9. A method of detecting a perforation in a uterus, comprising the steps of:
passing an inflation medium into the uterus;
monitoring for the presence of a perforation in the uterus using a pressure sensor;
if no perforation is detected during the monitoring step, permitting ablation of the uterus using an ablation device; and
if a perforation is detected during the monitoring step, preventing ablation of the uterus.

Id. at col. 8 ll. 39–48.

The ’348 patent is titled "Moisture Transport System for Contact Electrocoagulation," and describes and claims an ablation device. The claimed device eliminates the problem of "steam and liquid buildup at the ablation site" associated with prior art devices, and also "allows the depth of ablation to be controlled" and "automatically discontinues ablation once the desired ablation depth has been reached."348 patent col. 2 ll. 25–30. Claim 1, the only claim of the ’348 patent at issue in this appeal, recites:

1. A device for treating a uterus comprising:
an elongate member having a proximal portion and a distal portion, the elongate member comprising
an outer sleeve and an inner sleeve slidably and coaxially disposed within the outer sleeve;
an applicator head coupled to the distal portion, the applicator head defining an interior volume and having a contracted state and an expanded state, the contracted state being configured for transcervical insertion and the expanded state being configured to conform to the shape of the uterus, the applicator head including one or more electrodes for ablating endometrial lining tissue of the uterus;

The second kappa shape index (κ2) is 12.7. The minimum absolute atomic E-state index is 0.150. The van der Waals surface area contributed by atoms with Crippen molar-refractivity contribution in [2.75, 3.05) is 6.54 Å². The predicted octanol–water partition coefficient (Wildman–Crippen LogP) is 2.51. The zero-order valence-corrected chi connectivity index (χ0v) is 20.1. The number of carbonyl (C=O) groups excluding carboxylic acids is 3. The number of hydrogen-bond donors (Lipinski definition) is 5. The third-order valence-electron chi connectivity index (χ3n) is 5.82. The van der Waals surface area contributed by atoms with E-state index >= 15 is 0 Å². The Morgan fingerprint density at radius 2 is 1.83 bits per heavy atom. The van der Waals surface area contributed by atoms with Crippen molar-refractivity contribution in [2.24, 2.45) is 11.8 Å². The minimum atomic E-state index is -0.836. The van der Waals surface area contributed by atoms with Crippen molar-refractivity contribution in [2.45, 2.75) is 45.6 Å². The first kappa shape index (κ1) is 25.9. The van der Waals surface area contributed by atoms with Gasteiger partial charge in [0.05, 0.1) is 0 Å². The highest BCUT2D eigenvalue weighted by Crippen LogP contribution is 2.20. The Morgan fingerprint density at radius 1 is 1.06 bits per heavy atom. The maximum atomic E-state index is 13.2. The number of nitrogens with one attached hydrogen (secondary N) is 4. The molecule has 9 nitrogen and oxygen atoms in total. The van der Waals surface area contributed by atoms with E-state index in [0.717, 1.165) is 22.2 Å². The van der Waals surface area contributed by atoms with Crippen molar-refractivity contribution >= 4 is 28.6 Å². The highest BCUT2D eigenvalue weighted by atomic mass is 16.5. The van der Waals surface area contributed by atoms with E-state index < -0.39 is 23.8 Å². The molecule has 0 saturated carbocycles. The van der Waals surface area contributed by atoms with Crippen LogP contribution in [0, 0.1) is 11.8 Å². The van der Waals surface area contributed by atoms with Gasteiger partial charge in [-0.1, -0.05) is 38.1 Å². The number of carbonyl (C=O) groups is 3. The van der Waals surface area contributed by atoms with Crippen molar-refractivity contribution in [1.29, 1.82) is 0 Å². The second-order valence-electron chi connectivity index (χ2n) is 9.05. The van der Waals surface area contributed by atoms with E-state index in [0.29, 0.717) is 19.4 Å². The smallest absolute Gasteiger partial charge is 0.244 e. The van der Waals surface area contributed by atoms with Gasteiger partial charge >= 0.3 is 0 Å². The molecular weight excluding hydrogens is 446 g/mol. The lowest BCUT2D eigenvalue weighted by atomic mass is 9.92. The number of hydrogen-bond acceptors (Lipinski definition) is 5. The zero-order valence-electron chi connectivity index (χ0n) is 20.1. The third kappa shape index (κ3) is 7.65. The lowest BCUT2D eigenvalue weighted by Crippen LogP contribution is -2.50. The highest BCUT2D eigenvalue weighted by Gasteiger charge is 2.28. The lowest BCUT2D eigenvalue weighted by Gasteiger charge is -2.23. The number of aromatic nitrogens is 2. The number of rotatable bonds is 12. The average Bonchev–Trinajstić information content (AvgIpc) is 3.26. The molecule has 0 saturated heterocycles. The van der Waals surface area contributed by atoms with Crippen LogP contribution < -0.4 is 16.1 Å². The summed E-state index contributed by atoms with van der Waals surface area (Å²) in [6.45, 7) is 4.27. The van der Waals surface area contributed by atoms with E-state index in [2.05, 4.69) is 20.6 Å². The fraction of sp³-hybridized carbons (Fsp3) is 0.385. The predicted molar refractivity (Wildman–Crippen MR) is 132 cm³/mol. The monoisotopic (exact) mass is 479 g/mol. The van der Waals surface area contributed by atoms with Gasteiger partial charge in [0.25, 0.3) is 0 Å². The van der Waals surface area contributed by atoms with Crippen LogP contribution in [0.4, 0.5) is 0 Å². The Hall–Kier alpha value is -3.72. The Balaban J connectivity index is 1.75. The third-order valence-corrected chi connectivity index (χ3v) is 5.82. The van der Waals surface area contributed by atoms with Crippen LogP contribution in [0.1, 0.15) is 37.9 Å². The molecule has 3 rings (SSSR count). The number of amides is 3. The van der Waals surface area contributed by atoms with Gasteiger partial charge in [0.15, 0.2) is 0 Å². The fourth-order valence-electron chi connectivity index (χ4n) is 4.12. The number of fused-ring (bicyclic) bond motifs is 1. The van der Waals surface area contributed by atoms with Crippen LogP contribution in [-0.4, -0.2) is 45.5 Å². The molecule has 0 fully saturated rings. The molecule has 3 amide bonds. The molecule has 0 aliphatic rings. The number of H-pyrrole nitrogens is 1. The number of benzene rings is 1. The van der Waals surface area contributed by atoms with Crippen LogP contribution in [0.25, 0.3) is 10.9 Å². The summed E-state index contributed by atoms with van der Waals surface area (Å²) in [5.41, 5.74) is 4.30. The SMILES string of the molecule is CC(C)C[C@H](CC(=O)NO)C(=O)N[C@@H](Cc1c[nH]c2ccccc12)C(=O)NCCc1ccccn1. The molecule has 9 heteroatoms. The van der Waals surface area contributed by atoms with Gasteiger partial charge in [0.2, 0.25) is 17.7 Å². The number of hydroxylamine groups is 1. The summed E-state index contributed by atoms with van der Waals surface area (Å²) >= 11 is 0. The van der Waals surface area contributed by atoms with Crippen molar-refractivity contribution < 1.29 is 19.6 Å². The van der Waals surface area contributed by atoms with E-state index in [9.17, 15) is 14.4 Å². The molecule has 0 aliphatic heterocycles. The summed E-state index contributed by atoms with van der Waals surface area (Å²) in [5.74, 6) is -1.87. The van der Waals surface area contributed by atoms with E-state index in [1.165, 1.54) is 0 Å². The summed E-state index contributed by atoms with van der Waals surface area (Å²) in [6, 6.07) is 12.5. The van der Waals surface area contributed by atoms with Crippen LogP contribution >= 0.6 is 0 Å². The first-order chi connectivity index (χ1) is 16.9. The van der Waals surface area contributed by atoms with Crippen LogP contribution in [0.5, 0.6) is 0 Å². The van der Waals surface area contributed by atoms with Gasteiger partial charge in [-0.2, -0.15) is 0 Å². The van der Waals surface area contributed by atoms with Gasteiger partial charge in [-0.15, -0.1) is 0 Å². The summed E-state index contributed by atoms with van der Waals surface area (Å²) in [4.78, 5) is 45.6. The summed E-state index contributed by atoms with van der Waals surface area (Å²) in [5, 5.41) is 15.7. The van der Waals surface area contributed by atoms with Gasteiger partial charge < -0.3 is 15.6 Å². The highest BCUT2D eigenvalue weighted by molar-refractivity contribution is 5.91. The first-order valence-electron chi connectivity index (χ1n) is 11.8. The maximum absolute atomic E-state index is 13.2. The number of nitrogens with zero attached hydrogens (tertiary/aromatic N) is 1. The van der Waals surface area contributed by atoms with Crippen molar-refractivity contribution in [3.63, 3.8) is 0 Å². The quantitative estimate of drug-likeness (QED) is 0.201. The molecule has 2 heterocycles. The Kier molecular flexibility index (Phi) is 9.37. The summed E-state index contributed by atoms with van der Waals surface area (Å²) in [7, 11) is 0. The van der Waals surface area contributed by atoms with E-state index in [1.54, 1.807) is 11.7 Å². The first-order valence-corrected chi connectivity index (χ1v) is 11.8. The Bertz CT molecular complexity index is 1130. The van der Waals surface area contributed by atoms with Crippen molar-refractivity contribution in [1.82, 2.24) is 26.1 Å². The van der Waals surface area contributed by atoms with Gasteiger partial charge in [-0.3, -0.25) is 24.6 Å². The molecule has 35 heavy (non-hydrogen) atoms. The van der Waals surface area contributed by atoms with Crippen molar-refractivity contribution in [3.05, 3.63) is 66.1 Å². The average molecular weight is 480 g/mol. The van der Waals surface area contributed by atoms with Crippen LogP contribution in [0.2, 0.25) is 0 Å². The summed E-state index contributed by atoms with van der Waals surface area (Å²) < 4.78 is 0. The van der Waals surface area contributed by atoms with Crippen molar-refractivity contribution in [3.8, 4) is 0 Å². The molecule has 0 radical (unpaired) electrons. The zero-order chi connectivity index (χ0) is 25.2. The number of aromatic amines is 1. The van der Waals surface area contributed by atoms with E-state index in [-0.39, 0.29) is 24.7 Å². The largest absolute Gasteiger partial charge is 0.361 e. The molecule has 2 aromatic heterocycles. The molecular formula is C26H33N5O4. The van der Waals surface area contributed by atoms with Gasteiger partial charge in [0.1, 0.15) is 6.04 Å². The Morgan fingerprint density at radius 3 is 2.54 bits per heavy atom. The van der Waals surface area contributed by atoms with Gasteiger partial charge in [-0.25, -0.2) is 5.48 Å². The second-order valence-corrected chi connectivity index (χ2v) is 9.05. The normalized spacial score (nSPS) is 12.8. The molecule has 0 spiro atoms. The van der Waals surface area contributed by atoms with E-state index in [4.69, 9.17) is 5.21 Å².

a handle coupled to the proximal portion of the elongate member, wherein the handle comprises a frame, a proximal grip and a distal grip pivotally attached to one another at a pivot point and operably coupled to the applicator head so that when the proximal grip and the distal grip are moved closer together, the applicator head transitions from the contracted state to the expanded state;
a deflecting mechanism including flexures disposed within the applicator head, the flexures including first and second internal flexures and first and second external flexures, the first and second external flexures being coupled to the outer sleeve and the first and second internal flexures being coupled to the inner sleeve, wherein the deflecting mechanism is configured so that translating the inner sleeve relative to the frame causes the applicator head to transition from the contracted state to the expanded state; and